During his free time, Floyd went off on his own to explore, using only a handheld lantern. Crawling, squeezing, and climbing, he spent days at a time in the cave, leaving caches of canned food to sustain him, which he would smash open with chunks of limestone.  Eerily, some of these food caches — rusted and disintegrating — are still visible in the cave today.

He found miles of spectacular passages in places no one had been before — and, should he have gotten injured or lost, no one would have had any idea about where to find him. The route to one vast, impressive section subsequently known as “Floyd’s Lost Passage” died with him; it was not rediscovered until long after his death by intrepid explorers who marveled that he had been so bold as to go so far from the cave’s entrance — a distance of nearly two miles through a confounding maze of passageways.

Long after Floyd’s time, in 1972, a stream passageway was explored that flowed under the deep Houchins Valley and connected the cave to Mammoth.

Seeking a back door

Floyd and his brothers cleared walkways and made other improvements to draw tourists. But, despite its huge, impressive passageways and its stunning formations, Floyd’s cave had one major drawback: It lay on a remote section of Flint Ridge, on a dirt road that led through dense forest and past the old Mammoth Cave Baptist Church, miles from roads frequented by tourists — and few of them found their ways to Crystal Cave.

But Floyd knew that caves often have more than one entrance, and he concluded that what Crystal Cave needed was an entranceway close to a major highway — a “back door” so to speak. So, on his own as usual, Floyd began ridge-walking the thick woods where the Flint Ridge Road comes close to an intersection of highways called Turley’s Corners, which even today is a tourist area, with its tacky souvenir shops and canoe outfitters.

What lured him was a small entrance known as Sand Cave. It was only a couple of miles from Crystal Cave’s entrance and close to a much-traveled highway and, if it should turn out to be the back door to Crystal Cave, the opportunity for tourists to visit would be vastly increased.

The cap rock of much of Flint Ridge and the ridge to the west under which Mammoth Cave lies is a layer of sandstone known as the Big Clifty formation. It is a very thick, dense layer with a hardness approaching that of quartzite, which is metamorphosed sandstone.

It is essentially impermeable to surface water and is in many ways responsible for the fact that Mammoth Cave is the world’s longest; over millennia, it has prevented the dissolving and erosion of much of the surface rock, preserving the vast stretches of cave passages that lie beneath.

A dark, gloomy recess in a low cliff above a streambed surrounded by shadowy deciduous forest and poisonous vines, Sand Cave is basically a shelter like those found at the base of the cliffs on the Indian Ladder Trail in Thacher Park.

But in some places, such as at the head of one of the valleys that cut through the plateaus of the Chester Upland, the thick limestone layer known as the Girkin Formation is exposed; the Girkin lies directly beneath the sandstone and dissolves in acidified groundwater, forming caves.

At Sand Cave, Floyd Collins found a small passage extending back under the Big Clifty and into the limestone and the passage was blowing air — a sure sign that there is real cave within. So on a chill, damp day, Jan. 30,1925, Floyd hung his denim jacket on a handy tree branch, lighted his hand-held kerosene lantern, and crawled into Sand Cave.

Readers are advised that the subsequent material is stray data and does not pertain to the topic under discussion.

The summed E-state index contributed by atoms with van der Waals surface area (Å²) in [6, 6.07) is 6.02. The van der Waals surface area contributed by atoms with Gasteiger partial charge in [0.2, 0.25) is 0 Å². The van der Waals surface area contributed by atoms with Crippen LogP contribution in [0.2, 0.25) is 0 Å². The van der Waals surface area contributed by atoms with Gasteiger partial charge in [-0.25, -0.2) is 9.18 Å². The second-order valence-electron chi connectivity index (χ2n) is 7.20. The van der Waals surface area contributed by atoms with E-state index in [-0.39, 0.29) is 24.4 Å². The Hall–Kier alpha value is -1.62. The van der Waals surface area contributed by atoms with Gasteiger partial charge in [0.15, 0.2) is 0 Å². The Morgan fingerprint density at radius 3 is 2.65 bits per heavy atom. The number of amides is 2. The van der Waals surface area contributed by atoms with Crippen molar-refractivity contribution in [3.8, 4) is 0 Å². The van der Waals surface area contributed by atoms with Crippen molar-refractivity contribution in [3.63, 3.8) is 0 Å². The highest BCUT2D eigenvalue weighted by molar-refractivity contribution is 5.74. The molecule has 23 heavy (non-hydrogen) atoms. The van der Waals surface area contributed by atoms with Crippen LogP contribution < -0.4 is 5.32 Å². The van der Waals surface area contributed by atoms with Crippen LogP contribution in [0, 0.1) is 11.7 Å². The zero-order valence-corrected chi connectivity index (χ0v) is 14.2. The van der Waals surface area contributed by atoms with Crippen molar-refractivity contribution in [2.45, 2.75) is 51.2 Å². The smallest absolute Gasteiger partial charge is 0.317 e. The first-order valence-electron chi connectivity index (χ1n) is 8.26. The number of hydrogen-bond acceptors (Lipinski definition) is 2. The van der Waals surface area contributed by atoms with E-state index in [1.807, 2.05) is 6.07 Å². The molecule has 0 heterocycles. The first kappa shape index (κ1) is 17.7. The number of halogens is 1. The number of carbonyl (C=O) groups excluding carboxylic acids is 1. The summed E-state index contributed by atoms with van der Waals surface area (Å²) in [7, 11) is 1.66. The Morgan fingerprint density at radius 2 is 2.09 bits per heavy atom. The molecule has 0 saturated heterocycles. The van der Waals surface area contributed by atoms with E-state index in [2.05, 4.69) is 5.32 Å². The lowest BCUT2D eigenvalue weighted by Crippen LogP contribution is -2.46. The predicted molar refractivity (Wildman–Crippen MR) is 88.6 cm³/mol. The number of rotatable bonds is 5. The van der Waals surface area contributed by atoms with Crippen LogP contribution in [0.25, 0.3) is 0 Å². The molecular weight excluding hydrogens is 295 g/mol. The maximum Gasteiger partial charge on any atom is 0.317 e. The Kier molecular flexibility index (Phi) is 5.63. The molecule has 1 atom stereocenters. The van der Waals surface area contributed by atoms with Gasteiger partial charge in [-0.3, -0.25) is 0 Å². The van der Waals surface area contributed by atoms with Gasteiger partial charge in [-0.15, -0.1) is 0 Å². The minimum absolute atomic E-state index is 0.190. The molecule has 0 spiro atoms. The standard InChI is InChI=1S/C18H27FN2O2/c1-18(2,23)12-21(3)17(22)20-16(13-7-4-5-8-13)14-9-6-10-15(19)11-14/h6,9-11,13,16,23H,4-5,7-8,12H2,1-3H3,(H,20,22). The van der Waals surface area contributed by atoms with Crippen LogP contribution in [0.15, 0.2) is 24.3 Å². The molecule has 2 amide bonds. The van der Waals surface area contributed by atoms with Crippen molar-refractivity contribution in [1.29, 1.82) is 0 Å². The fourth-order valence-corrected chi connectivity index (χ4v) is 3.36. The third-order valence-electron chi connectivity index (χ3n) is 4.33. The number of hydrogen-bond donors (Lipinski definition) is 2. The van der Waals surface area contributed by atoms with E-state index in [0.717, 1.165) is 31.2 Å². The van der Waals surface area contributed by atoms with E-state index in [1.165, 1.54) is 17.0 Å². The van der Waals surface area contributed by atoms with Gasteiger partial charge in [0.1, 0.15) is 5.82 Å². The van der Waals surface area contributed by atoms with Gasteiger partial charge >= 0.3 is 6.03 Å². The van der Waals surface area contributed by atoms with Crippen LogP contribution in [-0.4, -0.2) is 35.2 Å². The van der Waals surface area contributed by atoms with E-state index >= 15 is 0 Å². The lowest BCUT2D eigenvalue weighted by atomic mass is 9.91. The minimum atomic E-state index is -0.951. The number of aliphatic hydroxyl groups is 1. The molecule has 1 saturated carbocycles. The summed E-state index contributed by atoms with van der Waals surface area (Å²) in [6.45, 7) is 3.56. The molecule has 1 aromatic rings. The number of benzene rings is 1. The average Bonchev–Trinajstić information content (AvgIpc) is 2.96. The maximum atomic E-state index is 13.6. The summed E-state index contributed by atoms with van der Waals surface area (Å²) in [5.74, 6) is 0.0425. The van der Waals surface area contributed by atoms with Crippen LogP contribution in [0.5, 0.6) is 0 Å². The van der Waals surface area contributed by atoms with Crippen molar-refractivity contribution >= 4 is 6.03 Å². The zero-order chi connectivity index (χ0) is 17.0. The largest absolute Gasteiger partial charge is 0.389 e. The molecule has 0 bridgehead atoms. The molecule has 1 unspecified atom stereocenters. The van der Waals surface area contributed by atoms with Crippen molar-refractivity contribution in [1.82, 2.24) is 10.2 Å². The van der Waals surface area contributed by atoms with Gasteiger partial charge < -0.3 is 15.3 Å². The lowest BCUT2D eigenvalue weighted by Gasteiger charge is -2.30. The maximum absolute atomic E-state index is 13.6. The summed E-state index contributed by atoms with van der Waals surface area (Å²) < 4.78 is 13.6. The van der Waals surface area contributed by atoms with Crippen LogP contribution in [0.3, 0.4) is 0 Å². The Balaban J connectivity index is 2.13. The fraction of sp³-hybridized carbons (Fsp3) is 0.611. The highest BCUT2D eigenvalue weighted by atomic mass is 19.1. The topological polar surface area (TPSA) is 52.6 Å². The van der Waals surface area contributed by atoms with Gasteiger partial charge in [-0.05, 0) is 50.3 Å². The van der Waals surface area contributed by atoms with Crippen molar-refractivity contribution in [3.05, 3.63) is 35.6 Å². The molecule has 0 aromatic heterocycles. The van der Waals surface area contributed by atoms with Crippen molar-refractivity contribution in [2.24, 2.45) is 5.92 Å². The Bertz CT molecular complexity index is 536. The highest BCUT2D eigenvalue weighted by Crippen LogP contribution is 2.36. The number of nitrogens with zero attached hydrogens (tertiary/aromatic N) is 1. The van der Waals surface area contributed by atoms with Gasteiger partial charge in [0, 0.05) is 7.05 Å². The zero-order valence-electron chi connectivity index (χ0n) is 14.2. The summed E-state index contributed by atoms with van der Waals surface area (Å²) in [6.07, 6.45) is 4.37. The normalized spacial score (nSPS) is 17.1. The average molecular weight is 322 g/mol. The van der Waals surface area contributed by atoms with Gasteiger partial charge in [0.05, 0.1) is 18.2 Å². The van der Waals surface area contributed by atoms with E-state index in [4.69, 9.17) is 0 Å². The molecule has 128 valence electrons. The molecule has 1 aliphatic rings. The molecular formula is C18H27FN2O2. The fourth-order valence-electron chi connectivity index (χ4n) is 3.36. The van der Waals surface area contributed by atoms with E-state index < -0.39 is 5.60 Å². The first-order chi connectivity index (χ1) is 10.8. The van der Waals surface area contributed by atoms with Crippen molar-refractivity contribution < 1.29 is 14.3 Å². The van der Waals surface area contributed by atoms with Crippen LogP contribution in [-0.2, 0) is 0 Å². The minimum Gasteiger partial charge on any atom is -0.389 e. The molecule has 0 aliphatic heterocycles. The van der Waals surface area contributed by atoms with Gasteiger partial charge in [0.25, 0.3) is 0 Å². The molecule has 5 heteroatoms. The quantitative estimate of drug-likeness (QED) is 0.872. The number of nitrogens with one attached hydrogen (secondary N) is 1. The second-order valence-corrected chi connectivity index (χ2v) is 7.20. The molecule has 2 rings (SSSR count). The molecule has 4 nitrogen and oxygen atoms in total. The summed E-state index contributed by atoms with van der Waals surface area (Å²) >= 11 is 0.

He had told no one where he was going.

Fateful journey

Cave explorers are used to crawling through small, tight passages that can form in limestone caverns, and the mere description of them is often enough to give non-cavers claustrophobia.

Knox Cave in the Helderbergs has a famous (or infamous!) passage known as The Gun Barrel, which is 47 feet long and averages 14 inches in diameter, and has been known to give even seasoned cavers some very uncomfortable moments.  But many such passages in limestone caves are stable — dissolved out of solid rock and not susceptible to sudden collapse.

The passage that Floyd crawled into that fateful day was essentially a squeeze hole through sediment:  piles of sandstone and limestone blocks and boulders mixed with pebbles and sand and other small debris washed in from the outside.

Precisely what Floyd found is not known — but on his way back out, while crawling through a particularly nasty, wet, unstable section of passage, a 26-pound rock dislodged from the ceiling and pinned his leg. So tight was the passage that he could not move his leg to remove it and he was unable to turn around to do it by hand.

The more he struggled, the more debris came down until shortly he was encased in sediment up to his chest. A tiny, muddy stream from a channel in the ceiling was dribbling across his face — slow and steady torture.

And no one could hear him scream for help.

The search begins

When word began to circulate that Floyd had not returned home from one of his ridge-walking excursions, friends and family went out looking for him.

As it happened, a young man named Jewell Estes, son of a family friend, was out searching with his father and another man and spotted Floyd’s denim jacket hanging from the tree. Jewell crawled in to the point at which he could talk to Floyd and where he learned the awful truth.

What happened next is legend and is recorded in minute detail in the book “Trapped!” by Robert K. Murray and Roger W. Brucker. News of Floyd’s plight spread first across the plateaus, then across Kentucky, then across the country, and finally across the world.

Rescue attempts from the outset were terribly disorganized as one attempt after another to free him ended in failure. The area around Sand Cave became the site of what has been called grimly a “carnival” as crowds arrived to watch; then hawkers arrived, selling food and grotesque souvenirs such as balloons with “Sand Cave” printed on them.

Arguments and sometimes violent fights broke out over the best strategy to free Floyd. One shining light in the whole sordid affair was a young reporter from the Louisville Courier-Journal named William “Skeets” Miller.